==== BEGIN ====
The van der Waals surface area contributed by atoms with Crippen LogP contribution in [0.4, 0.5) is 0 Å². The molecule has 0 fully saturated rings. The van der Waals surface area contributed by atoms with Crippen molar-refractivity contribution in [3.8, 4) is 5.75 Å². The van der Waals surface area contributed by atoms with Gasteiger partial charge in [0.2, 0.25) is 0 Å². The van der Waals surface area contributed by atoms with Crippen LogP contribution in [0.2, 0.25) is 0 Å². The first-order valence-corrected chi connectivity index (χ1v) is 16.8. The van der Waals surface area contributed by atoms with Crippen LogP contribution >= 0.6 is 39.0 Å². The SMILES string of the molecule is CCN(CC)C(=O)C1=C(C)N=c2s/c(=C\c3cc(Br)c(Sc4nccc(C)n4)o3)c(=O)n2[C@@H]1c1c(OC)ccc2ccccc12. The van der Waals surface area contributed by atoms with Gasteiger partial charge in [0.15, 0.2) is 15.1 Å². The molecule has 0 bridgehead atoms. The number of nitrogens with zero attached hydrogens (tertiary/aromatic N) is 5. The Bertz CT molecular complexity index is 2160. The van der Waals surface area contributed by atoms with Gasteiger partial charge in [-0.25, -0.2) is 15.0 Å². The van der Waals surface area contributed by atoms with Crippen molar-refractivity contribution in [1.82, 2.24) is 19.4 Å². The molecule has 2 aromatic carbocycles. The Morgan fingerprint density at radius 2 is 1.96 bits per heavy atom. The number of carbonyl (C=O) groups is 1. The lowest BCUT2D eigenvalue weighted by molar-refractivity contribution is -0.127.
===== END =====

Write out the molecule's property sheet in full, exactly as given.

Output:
The van der Waals surface area contributed by atoms with Crippen LogP contribution in [0.4, 0.5) is 0 Å². The molecule has 0 fully saturated rings. The van der Waals surface area contributed by atoms with Crippen molar-refractivity contribution in [3.8, 4) is 5.75 Å². The van der Waals surface area contributed by atoms with Gasteiger partial charge in [0.2, 0.25) is 0 Å². The van der Waals surface area contributed by atoms with Crippen LogP contribution in [0.2, 0.25) is 0 Å². The first-order valence-corrected chi connectivity index (χ1v) is 16.8. The van der Waals surface area contributed by atoms with Crippen LogP contribution >= 0.6 is 39.0 Å². The SMILES string of the molecule is CCN(CC)C(=O)C1=C(C)N=c2s/c(=C\c3cc(Br)c(Sc4nccc(C)n4)o3)c(=O)n2[C@@H]1c1c(OC)ccc2ccccc12. The van der Waals surface area contributed by atoms with Gasteiger partial charge in [0.15, 0.2) is 15.1 Å². The molecule has 0 bridgehead atoms. The number of nitrogens with zero attached hydrogens (tertiary/aromatic N) is 5. The Bertz CT molecular complexity index is 2160. The van der Waals surface area contributed by atoms with Gasteiger partial charge in [-0.25, -0.2) is 15.0 Å². The van der Waals surface area contributed by atoms with Crippen molar-refractivity contribution in [1.82, 2.24) is 19.4 Å². The molecule has 2 aromatic carbocycles. The Morgan fingerprint density at radius 2 is 1.96 bits per heavy atom. The number of carbonyl (C=O) groups is 1. The lowest BCUT2D eigenvalue weighted by molar-refractivity contribution is -0.127.